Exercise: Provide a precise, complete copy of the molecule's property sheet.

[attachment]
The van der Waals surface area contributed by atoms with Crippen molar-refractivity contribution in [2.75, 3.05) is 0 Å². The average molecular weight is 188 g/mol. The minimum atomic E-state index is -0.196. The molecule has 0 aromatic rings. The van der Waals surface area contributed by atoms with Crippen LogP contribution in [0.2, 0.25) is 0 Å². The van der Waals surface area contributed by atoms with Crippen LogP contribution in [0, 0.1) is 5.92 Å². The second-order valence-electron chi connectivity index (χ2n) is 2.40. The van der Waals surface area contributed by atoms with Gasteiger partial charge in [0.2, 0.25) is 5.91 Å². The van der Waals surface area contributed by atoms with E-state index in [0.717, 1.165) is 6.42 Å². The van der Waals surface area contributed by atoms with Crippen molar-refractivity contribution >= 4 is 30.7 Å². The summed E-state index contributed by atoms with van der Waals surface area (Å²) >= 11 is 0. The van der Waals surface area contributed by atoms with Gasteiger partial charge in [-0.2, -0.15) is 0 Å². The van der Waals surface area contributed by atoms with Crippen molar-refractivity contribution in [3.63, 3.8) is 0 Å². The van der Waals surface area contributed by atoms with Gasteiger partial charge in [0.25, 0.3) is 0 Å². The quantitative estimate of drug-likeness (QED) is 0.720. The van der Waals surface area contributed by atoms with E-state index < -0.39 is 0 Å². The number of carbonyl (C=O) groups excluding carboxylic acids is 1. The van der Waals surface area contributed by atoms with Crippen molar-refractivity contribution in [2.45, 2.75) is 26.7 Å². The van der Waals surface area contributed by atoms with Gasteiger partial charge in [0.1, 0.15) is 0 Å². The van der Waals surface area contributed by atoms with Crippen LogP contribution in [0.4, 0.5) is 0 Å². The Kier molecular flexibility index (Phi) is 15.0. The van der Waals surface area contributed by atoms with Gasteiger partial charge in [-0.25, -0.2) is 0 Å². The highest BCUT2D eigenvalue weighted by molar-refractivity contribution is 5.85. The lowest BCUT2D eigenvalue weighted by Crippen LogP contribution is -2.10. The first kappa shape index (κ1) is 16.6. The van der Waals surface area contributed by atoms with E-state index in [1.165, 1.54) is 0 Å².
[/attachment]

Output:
The van der Waals surface area contributed by atoms with Crippen molar-refractivity contribution in [2.75, 3.05) is 0 Å². The average molecular weight is 188 g/mol. The minimum atomic E-state index is -0.196. The molecule has 0 aromatic rings. The van der Waals surface area contributed by atoms with Crippen LogP contribution in [0.2, 0.25) is 0 Å². The van der Waals surface area contributed by atoms with Crippen LogP contribution in [0, 0.1) is 5.92 Å². The second-order valence-electron chi connectivity index (χ2n) is 2.40. The van der Waals surface area contributed by atoms with Gasteiger partial charge in [0.2, 0.25) is 5.91 Å². The van der Waals surface area contributed by atoms with E-state index in [0.717, 1.165) is 6.42 Å². The van der Waals surface area contributed by atoms with Crippen molar-refractivity contribution >= 4 is 30.7 Å². The summed E-state index contributed by atoms with van der Waals surface area (Å²) >= 11 is 0. The van der Waals surface area contributed by atoms with Gasteiger partial charge in [-0.2, -0.15) is 0 Å². The van der Waals surface area contributed by atoms with Crippen molar-refractivity contribution in [3.63, 3.8) is 0 Å². The van der Waals surface area contributed by atoms with Gasteiger partial charge in [0.25, 0.3) is 0 Å². The quantitative estimate of drug-likeness (QED) is 0.720. The van der Waals surface area contributed by atoms with E-state index < -0.39 is 0 Å². The number of carbonyl (C=O) groups excluding carboxylic acids is 1. The van der Waals surface area contributed by atoms with Crippen molar-refractivity contribution in [2.45, 2.75) is 26.7 Å². The van der Waals surface area contributed by atoms with Gasteiger partial charge in [0.1, 0.15) is 0 Å². The van der Waals surface area contributed by atoms with Crippen LogP contribution in [0.4, 0.5) is 0 Å². The Kier molecular flexibility index (Phi) is 15.0. The van der Waals surface area contributed by atoms with Gasteiger partial charge in [-0.25, -0.2) is 0 Å². The highest BCUT2D eigenvalue weighted by molar-refractivity contribution is 5.85. The lowest BCUT2D eigenvalue weighted by Crippen LogP contribution is -2.10. The first kappa shape index (κ1) is 16.6. The van der Waals surface area contributed by atoms with E-state index in [1.165, 1.54) is 0 Å².